Reviewed by Jim Young
Dr. Alice Roberts
Published by Dorling Kindersley
Price £20 hardback
This sumptuously illustrated book is augmented by well-annotated diagrams, photographs and specialist subject boxes, and we are indebted to numerous anthropologists, geologists, and palaeontologists for the information that has been garnered from their painstaking excavations.
While these geological and paeleological facts and artefacts flesh out the body of the genealogical timelines, what brings this book to life are the 3D reconstructions of the faces of our hominin ancestors. So startlingly lifelike are these models they unavoidably engender a reverence as we surreptitiously view their primordial lives and the sadness associated with the eventual demise of most of them.
The infographics of the overlapping timelines of existence of the various Hominins show that most were isolated branches of the evolutionary tree, and were not our direct ancestors. But the facial reconstructions are a chilling realisation of the “humanity” of the evolutionary eons that preceded the emergence of the ancestors of Homo sapiens. They also illustrate the enormity in space and time of the global colonisations. In an equally chilling way the extinctions of many of the branches of the hominim tree demonstrates the fragility of our grasp on our apparent evolutionary supremacy.
The encyclopaedic discourses on the scientific examination and evaluation of the painstaking excavation of fossils and their environs, along with the amount of information extracted are fascinating.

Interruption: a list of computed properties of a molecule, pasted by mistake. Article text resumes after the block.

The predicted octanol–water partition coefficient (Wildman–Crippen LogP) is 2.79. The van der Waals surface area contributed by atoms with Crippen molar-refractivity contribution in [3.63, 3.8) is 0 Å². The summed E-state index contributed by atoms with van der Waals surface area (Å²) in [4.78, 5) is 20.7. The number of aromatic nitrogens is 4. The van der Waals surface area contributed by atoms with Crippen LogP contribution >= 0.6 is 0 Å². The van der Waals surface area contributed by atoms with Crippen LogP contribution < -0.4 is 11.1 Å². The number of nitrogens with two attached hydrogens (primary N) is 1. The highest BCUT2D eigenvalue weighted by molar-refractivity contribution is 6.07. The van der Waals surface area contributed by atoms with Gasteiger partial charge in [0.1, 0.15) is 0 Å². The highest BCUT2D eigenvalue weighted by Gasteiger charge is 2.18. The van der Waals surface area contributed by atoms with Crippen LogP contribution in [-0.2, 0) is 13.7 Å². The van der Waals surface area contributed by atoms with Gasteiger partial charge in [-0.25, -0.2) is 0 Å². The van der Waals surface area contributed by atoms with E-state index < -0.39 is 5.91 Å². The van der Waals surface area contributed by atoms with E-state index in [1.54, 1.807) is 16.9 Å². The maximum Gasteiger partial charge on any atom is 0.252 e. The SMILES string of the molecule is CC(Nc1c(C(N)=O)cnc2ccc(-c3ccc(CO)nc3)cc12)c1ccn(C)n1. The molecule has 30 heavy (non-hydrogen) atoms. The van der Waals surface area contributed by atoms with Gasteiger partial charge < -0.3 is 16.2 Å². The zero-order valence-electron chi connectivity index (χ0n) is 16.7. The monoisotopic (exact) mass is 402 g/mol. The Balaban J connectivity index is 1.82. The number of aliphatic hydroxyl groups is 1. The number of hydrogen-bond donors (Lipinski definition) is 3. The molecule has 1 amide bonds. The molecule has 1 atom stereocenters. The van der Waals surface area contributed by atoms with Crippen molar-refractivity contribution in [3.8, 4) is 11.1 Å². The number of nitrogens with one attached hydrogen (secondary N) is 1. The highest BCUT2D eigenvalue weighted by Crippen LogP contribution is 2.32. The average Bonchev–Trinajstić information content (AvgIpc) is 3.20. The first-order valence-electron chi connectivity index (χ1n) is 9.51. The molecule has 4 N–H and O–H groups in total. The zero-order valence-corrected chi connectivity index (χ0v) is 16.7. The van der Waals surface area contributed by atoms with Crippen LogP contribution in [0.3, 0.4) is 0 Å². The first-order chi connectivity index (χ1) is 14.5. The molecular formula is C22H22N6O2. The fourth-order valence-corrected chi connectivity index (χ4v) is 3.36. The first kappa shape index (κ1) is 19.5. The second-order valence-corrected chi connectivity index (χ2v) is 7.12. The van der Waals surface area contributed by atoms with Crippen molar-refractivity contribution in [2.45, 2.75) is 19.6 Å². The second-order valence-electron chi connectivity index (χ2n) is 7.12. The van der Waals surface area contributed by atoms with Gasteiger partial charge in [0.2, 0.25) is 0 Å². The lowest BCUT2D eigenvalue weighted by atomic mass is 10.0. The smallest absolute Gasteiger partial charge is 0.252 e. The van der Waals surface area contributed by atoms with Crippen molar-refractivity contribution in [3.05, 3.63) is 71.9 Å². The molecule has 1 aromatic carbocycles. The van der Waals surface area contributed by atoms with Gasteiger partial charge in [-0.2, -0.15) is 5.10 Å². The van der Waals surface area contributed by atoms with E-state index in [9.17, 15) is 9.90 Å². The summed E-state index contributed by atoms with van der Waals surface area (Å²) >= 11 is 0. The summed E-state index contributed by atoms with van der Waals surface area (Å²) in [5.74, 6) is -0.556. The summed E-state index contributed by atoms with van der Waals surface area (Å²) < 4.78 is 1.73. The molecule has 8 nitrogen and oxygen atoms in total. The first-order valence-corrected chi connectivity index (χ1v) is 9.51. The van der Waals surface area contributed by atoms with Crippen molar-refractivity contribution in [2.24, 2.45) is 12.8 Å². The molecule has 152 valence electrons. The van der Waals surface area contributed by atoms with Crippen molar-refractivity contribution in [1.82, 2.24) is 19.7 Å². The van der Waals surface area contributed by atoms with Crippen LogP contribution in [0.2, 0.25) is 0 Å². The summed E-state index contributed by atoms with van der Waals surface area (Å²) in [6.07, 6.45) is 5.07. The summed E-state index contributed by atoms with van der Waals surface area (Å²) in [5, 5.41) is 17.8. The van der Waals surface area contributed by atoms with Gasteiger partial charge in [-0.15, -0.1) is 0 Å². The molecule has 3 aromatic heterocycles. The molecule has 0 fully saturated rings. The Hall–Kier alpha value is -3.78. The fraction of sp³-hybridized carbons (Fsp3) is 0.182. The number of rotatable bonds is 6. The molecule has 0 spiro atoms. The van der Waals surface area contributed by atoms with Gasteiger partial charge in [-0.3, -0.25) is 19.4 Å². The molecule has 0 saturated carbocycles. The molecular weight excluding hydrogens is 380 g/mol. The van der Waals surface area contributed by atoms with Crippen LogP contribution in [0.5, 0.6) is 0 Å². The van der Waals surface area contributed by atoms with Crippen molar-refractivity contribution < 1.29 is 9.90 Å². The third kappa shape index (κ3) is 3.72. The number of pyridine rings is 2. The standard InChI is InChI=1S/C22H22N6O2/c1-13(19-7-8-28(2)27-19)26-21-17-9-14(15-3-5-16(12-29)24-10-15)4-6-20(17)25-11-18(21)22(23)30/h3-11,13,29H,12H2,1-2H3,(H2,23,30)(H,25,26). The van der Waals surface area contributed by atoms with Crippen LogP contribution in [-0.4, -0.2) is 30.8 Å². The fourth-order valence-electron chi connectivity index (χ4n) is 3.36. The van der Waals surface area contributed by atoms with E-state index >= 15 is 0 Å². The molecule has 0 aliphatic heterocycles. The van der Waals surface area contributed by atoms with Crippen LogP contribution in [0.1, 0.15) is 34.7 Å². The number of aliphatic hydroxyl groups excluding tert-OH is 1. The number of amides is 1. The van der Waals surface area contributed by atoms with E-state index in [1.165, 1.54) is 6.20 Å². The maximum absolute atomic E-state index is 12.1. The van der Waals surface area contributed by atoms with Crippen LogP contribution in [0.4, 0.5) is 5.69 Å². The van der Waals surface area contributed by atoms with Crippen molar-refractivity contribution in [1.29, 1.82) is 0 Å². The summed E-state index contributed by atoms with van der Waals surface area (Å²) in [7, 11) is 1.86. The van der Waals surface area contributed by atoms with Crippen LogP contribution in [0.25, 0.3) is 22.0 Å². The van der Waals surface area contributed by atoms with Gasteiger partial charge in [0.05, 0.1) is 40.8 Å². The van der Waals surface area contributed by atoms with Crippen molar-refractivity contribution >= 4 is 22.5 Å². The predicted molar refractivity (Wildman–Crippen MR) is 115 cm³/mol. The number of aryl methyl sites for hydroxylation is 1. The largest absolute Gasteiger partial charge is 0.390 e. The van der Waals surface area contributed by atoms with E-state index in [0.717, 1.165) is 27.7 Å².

However much this beautifully illustrated book eases the assimilation of the evolution story, one must beware lest it engenders an egocentric smugness at the rich road leading exclusively to modern man and woman! We must remember that it is simply the evolutionary algorithm that (for now) places me as the reviewer and you as the reader of this book.
Deceptively attractive and accessible, this is far from a light book and requires careful reading to hold the evolutionary strands in mind as well as the esoteric paleontological nomenclature.
The book is rounded off with reference to the change from hunter gatherers to farmers, and the accruements of modern society: religion, trade, metalworking, craft, etc.
The recording of primordial sea level changes and glaciations are apt parameters to current discussions on climate change. The emphasis on just how immense these changes were and how humans had to evolve or cease to exist.
A fascinating, engaging and thought provoking book that truly resurrects our past.